Holy crap! The screws used to hold this thing together! There are so¬†many screws to remove in order to get to the motherboard. I suppose it might have been a bit easier, had I had a guide. But I couldn’t find one (Makes me wish I had taken photographs, so that I could help other Inspiron owners), so I had to wing it. After removing approximately 20 tiny¬†Phillips¬†head screws, I finally got to the internals of the system, and, sure enough, the heat sink was almost completely clogged with dust. I don’t have any canned air, but I blew that out easily enough with just my breath. Turns out, all of those years of blowing Nintendo cartridges were good for something. This resulted in a huge plume of dust being ejected from the¬†main-board¬†and directly into my face. I know, I’m so smart. So after I recovered from a sneezing fit, I proceeded on to phase 2 of my cleaning mission. In my search for the¬†nonexistent¬†Inspiron 1521¬†dis-assembly¬†guide, I happened across a forum mentioning Dell laptops and the shitty thermal paste that is used on their CPUs. I popped the heat sink off of the Athlon 2800+ and checked. True to the forum poster’s word, the bottom of the heat sink (and top of the CPU) were covered, not with a paste, but a coagulated grey solid. I don’t know if it was age or heat or just an inferior product, but there was no way this junk was going to transfer any heat in its current state. I easily scraped off the crud, cleaned the area with a bit of isopropyl alcohol and applied a thin line of Arctic Silver that I had in my tool kit. Knowing that I had at least reduced some of the problem areas in the internals, I excitedly reassembled the laptop. After having run it consistently for a few days now, I can tell you that the results have far exceeded my expectations. Everything is running much much cooler now, and quieter to boot because the exhaust fan isn’t working overtime any more.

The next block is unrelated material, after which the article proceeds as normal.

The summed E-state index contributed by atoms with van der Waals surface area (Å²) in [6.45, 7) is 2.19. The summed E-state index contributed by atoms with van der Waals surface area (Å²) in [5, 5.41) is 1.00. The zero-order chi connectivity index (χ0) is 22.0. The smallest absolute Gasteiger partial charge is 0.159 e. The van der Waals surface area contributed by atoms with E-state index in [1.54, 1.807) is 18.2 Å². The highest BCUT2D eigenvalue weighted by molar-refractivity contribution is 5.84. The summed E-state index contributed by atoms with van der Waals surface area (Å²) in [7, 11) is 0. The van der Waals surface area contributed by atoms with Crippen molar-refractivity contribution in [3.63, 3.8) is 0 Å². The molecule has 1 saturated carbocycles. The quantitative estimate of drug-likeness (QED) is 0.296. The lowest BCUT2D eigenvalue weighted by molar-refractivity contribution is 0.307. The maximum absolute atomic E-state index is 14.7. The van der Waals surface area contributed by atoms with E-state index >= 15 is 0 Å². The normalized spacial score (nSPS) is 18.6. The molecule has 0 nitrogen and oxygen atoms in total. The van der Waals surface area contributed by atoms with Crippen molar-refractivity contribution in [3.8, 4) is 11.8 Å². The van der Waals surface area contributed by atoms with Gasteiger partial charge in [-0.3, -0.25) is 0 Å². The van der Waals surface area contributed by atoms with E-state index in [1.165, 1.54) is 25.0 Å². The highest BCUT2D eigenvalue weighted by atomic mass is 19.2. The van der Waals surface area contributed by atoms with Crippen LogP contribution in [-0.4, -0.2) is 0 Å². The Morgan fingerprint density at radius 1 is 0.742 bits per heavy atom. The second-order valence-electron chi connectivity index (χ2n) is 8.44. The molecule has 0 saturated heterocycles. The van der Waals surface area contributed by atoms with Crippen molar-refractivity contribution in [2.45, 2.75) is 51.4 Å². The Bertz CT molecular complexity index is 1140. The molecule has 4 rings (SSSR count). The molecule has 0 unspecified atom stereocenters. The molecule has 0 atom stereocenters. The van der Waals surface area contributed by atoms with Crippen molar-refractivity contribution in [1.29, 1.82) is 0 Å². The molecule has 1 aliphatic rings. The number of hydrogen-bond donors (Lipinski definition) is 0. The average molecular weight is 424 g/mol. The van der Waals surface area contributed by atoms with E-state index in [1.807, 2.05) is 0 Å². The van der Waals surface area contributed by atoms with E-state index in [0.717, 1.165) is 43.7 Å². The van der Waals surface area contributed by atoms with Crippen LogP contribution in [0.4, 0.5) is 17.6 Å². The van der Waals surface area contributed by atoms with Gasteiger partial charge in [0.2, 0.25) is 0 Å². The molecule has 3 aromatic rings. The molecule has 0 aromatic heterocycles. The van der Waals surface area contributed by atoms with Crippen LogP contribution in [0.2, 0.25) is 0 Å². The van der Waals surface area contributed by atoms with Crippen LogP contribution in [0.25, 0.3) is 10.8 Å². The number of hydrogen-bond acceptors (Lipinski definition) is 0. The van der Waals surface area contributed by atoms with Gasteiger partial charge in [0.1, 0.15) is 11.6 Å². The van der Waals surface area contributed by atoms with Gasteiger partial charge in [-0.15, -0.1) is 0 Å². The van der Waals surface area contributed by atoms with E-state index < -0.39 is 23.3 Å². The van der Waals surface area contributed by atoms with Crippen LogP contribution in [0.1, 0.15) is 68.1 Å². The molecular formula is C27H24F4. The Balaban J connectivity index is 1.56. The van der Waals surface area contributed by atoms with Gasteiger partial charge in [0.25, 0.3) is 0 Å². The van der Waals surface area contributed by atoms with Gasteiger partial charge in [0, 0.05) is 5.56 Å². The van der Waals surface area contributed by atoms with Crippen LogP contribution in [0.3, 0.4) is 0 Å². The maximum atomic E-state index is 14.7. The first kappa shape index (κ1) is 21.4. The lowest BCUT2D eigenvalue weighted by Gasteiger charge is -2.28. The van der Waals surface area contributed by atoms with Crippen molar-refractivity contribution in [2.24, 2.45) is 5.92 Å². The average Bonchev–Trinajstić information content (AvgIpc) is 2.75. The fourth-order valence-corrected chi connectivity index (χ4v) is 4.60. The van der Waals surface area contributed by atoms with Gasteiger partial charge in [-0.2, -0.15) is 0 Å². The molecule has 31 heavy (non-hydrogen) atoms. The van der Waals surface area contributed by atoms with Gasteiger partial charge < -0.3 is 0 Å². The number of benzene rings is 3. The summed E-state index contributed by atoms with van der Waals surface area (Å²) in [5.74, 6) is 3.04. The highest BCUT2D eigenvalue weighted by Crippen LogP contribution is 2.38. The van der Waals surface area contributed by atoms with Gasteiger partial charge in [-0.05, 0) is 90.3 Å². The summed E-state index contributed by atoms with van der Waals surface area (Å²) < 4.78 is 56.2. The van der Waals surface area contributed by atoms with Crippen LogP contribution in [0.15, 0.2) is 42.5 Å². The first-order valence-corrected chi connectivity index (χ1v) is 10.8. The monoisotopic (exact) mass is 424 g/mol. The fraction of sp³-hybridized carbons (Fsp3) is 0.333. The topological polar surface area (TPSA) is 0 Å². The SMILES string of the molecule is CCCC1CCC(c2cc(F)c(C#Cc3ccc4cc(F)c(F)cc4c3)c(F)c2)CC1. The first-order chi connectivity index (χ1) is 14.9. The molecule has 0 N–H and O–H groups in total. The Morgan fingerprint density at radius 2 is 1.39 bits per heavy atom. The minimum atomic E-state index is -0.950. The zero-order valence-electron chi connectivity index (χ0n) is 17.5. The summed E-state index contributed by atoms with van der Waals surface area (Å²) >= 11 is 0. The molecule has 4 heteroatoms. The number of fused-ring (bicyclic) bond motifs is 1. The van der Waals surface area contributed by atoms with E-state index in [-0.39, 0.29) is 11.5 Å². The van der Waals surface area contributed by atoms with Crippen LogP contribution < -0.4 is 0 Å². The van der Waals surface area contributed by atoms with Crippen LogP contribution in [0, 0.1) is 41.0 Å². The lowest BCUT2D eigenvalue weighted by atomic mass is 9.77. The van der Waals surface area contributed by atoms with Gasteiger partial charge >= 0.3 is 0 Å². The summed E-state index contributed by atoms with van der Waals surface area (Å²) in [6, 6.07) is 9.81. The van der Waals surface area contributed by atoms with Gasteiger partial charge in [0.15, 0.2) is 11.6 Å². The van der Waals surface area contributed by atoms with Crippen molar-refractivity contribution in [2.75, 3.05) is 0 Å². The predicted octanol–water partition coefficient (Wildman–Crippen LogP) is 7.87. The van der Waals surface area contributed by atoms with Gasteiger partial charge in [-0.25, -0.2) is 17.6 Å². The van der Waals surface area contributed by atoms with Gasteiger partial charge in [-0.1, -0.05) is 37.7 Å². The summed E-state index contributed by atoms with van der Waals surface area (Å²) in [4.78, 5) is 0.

With that cleaning successfully under my belt, I wondered if the same thing would help the xbox 360. I easily found this guide and set to taking apart my beloved 360. Once I got to the insides, yep, heat sink was clogged with dust.  Using a bit more caution this time around, I blew out the dust from this heat sink as well. A quick reassembly, and I can now report that the Xbox is noticeably more quiet.

Hopefully these cleanings will allow me to squeeze a little bit more performance and longevity out of these devices.